The internet’s fast rise and international ubiquity have transformed the world into a much smaller place. Every day, people are exposed to new music, food, literature, public speakers, creative thinkers, political activists, and philosophers that they would never otherwise encounter. Now more than ever, people are reaching the same earth-shattering conclusion: where you’re from isn’t always the place you’re supposed to be.
Writer-director, Jordan Roberts’ latest film, Burn Your Maps, takes this concept to a philosophical extreme. The movie focuses on a young American boy who believes his true calling is beckoning him from half-way around the world. Roberts combines an endearing story, charming characters, and strong performances to put together a feel-good story that reflects the current socio-political moment.
Connor (Marton Csokas) and Alise’s (Vera Farmiga) marriage is under duress. After first meeting the couple during a therapy session, it doesn’t take long for their relationship’s tension to surface. Caught in the middle of the emotional turmoil is their son Wes (Jacob Tremblay). Wes is too young to understand his parent’s complicated feelings, yet old enough to feel their anguish, and as the cloud shrouding his family darkens, Wes develops a strange coping mechanism: he believes he houses the soul of a Mongolian goat herder. As the stress between Connor and Alise threatens to fracture their family’s bond, Wes’ spiritual journey may be what they needed all along.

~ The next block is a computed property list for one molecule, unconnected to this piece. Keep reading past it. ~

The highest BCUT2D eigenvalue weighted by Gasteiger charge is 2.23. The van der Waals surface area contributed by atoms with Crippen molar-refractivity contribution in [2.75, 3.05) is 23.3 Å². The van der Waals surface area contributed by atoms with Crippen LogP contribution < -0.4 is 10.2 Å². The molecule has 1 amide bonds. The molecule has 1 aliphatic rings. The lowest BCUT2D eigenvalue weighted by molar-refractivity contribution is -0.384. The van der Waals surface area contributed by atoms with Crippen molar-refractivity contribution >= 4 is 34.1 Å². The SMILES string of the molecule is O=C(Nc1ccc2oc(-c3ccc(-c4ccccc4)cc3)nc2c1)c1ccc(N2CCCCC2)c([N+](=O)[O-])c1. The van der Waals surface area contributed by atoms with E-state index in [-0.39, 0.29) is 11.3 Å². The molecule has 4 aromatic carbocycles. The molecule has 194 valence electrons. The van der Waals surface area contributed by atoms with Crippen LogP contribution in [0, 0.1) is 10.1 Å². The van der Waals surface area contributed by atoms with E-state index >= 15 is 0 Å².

Farmiga turns in her usual strong performance and Tremblay radiates charm, but it’s the film’s role-players that steal the most scenes. Virginia Madsen is an actress who can’t turn up in enough films, and despite not having much to do, her soulful voice and weary eyes are a steadying presence that helps anchor a film with an outlandish premise. Ramon Rodriguez, who can pull off charismatic in his sleep, also makes the most out of limited screen time. He is so damn likable that he navigates some tricky emotional territory without turning the audience against him.
However, in a film full of strong performances, it’s Suraj Sharma’s role as Ismail that will leave people buzzing long after the film. Sharma’s strong outing shouldn’t surprise anyone who watched The Life of Pi (sorry Richard Parker fans, but it was Sharma that carried the film). Ismail is naïve, dickish without being off-putting, and a flat-out assassin when it comes to comedic timing. Ismail is exactly the kind of role that leaves me scrolling through an actor’s IMDb page, anxious to see what’s coming down the line.
Burn Your Maps biggest flaw is its predictability, as the film settles into familiar feel-good movie territory and never deviates. Stories don’t need The Sixth Sense-style plot twists to keep the audience engaged, yet they also don’t pack the same emotional punch when viewers see their feel-good ending from a mile away. For many, this won’t be an issue, however (some people cry every time they see Titanic despite –spoilers!!!– knowing the ship sinks), and Burn Your Maps‘ predictability is a nit-pic that will mostly just annoy movie snobs.
Burn Your Maps is a thought-provoking film, capable of inspiring belly-laughs and joyful sobs. In 2017, it’s no longer a given that the life we’re born into is the life we’re meant to live. Roberts broaches this subject with incisiveness, empathy, and class.